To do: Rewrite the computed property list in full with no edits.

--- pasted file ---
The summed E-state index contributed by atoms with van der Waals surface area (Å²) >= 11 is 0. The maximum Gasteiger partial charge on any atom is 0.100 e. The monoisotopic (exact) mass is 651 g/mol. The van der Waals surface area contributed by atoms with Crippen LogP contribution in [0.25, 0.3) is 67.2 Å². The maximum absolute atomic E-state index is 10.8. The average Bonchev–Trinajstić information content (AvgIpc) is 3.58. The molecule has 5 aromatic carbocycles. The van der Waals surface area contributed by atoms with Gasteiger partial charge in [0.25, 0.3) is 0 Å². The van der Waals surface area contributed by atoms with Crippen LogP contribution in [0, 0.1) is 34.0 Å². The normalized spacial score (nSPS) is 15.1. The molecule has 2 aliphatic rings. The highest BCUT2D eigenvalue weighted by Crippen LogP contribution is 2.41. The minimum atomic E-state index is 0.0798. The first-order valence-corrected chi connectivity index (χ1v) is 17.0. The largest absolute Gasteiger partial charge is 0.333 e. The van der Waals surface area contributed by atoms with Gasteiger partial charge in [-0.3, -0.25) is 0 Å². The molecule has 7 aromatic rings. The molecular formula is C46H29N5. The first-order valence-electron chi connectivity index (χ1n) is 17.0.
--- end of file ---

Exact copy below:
The summed E-state index contributed by atoms with van der Waals surface area (Å²) >= 11 is 0. The maximum Gasteiger partial charge on any atom is 0.100 e. The monoisotopic (exact) mass is 651 g/mol. The van der Waals surface area contributed by atoms with Crippen LogP contribution in [0.25, 0.3) is 67.2 Å². The maximum absolute atomic E-state index is 10.8. The average Bonchev–Trinajstić information content (AvgIpc) is 3.58. The molecule has 5 aromatic carbocycles. The van der Waals surface area contributed by atoms with Gasteiger partial charge in [0.25, 0.3) is 0 Å². The van der Waals surface area contributed by atoms with Crippen LogP contribution in [0, 0.1) is 34.0 Å². The normalized spacial score (nSPS) is 15.1. The molecule has 2 aliphatic rings. The highest BCUT2D eigenvalue weighted by Crippen LogP contribution is 2.41. The minimum atomic E-state index is 0.0798. The first-order valence-corrected chi connectivity index (χ1v) is 17.0. The largest absolute Gasteiger partial charge is 0.333 e. The van der Waals surface area contributed by atoms with Gasteiger partial charge in [-0.3, -0.25) is 0 Å². The molecule has 7 aromatic rings. The molecular formula is C46H29N5. The first-order valence-electron chi connectivity index (χ1n) is 17.0.